Here’s a minor cultural quibble about Cecil’s mention of the Maasai people drinking cow’s blood.
My nephew spent a couple years as a volunteer eye surgeon in Kenya, which once was part of the UK protectorate East Africa. He told me the Maasai people do drink cow’s blood, mixed with milk, but it’s only done on ceremonial occasions, not for daily nutrition. The Maasai, like most Kenyans, are very poor, and the cattle are their only source of income. They can’t afford to bleed a cow just for a snack or a soufflé.
Interesting column - never thought of using blood that way. In the last paragraph, Cecil needs either a dash or a colon where bolded:
But come on: the fact that my cow blood produced a recognizable (and, I should add, edible) dessert at all is what I would call passing with flying colorsspecifically, a greenish-gray hue seen in both the meringues and the cookies, which, I’ll concede, eaters might be justified in finding off-putting. Perhaps this suggests opportunities for future innovation.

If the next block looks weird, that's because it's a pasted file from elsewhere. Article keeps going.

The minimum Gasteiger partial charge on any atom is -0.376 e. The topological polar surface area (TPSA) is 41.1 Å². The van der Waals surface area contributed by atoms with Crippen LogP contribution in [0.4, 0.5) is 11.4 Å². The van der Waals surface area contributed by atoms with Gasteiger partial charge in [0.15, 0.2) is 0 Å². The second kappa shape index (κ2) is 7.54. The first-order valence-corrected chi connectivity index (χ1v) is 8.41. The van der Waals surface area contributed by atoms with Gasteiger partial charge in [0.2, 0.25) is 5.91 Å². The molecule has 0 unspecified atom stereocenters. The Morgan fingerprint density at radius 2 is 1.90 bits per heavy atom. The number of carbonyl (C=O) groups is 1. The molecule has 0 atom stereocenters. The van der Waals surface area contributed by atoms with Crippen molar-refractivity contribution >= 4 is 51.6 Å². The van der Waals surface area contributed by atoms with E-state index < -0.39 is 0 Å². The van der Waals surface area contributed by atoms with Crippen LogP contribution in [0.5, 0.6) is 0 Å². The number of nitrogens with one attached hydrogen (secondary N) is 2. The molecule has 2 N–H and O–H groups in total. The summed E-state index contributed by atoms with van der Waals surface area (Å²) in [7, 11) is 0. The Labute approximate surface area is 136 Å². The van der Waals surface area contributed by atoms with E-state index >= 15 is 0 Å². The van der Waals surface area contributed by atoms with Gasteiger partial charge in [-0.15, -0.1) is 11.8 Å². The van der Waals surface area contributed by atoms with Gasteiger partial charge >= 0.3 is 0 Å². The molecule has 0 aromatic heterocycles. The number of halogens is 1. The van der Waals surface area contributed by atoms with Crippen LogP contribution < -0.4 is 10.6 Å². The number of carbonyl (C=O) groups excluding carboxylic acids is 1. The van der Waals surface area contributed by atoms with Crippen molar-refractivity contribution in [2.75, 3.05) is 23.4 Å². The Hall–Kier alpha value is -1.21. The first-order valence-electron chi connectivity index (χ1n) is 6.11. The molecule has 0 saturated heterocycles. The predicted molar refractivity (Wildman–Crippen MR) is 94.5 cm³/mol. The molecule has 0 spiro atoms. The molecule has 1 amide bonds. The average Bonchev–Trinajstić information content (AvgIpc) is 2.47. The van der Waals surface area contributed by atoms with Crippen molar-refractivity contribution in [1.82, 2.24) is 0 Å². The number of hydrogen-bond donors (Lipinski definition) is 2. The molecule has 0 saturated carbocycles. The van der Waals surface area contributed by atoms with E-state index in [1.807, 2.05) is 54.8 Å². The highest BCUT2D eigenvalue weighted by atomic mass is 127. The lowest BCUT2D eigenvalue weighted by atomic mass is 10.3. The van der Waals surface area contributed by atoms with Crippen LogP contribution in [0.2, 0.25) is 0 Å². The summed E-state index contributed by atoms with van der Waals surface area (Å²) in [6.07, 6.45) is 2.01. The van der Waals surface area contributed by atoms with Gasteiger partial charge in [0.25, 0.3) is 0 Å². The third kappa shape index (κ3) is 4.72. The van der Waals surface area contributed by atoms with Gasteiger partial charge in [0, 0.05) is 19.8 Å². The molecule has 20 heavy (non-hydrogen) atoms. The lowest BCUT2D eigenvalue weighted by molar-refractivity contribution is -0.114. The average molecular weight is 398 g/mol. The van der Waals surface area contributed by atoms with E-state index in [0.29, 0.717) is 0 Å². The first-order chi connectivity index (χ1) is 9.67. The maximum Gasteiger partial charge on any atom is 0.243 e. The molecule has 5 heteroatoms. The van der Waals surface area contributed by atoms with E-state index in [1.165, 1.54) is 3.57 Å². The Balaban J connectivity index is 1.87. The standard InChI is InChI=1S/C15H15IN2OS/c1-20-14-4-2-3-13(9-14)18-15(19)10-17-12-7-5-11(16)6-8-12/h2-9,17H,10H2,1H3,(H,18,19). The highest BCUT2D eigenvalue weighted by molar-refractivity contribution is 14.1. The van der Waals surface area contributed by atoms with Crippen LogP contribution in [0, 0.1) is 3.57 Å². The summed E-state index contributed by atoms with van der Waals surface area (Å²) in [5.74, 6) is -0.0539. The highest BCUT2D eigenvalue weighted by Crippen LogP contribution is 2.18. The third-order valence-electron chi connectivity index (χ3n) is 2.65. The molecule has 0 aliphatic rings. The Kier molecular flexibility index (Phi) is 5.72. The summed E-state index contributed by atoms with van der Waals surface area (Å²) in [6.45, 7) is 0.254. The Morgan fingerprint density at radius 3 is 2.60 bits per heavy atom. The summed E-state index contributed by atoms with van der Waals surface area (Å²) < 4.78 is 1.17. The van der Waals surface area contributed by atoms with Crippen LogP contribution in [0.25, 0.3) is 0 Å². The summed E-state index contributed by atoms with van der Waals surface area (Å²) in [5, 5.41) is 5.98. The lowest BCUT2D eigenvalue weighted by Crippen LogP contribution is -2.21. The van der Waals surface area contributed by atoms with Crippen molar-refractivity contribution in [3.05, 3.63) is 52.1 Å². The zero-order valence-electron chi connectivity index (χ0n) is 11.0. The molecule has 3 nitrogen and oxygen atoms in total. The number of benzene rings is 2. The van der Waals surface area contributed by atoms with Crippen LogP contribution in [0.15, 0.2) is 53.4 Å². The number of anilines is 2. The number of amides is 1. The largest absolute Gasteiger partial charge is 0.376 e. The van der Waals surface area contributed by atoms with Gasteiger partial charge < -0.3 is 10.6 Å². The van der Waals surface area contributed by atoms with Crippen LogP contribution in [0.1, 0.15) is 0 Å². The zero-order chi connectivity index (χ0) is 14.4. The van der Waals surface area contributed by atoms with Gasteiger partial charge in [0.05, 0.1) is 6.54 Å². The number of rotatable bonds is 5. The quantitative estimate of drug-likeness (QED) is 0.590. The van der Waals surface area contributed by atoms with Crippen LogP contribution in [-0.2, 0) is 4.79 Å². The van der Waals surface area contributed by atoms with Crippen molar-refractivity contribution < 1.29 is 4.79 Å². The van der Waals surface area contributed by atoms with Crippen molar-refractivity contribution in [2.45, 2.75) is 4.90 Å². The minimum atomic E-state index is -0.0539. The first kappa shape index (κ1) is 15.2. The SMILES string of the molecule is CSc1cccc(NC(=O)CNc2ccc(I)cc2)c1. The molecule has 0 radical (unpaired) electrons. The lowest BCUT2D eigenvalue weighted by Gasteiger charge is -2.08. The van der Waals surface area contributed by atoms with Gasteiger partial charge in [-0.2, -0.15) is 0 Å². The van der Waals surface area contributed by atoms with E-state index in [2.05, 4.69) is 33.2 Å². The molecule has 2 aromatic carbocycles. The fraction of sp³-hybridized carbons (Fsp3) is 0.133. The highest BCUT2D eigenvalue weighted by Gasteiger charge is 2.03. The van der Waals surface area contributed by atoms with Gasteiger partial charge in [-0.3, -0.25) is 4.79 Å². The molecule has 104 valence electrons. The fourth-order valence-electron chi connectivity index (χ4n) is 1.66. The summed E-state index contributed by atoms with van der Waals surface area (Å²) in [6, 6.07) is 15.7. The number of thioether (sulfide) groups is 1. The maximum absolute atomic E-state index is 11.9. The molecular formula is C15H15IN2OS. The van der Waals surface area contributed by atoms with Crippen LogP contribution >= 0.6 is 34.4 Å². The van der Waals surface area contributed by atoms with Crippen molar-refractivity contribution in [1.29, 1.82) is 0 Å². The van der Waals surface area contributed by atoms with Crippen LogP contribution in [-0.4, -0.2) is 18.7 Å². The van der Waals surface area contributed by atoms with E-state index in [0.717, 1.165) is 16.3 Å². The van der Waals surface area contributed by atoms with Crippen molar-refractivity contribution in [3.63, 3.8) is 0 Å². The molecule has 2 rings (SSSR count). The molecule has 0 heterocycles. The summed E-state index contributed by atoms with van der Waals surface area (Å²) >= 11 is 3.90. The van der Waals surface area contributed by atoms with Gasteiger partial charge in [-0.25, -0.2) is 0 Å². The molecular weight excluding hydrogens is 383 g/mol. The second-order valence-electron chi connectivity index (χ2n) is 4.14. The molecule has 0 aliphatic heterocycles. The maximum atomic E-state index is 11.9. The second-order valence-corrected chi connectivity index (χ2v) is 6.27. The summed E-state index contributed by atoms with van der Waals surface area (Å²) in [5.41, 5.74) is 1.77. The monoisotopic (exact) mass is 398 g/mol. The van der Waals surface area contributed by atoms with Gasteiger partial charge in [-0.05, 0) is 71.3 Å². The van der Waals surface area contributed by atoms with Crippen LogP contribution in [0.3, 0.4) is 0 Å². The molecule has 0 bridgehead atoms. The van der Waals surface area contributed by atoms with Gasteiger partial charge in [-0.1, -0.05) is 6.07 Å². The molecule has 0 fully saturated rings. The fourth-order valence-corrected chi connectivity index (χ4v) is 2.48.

You mean Ed needs to add punctuation, because as we know Cecil is perfect and all the mistakes arise in the editing.
(Funny how all the newspaper writers I know personally – I spent ten years as a photojournalist at a middlin’ daily paper – say the same thing, but I’ve seen the printouts they sent to the the copy desk before and after the red ink. )
(Edit: I know spoiler tags are usually frowned upon for jokes, but I think it’s warranted in this case, it’s something a lot of people wouldn’t want to know.)
I was wondering if Cecil might have had better results with fresher (or at least less clotted) blood. He described using residual blood around a large clot. I’m guessing a lot of fibrin (ie- protein) was left behind in the clot and that the residual blood was probably protein deficient.
Still he said his results were similar to others, so maybe not a problem.
I don’t think I could go for greyish-green cookies, though. :dubious:
(And don’t even get me started on other bodily fluids!)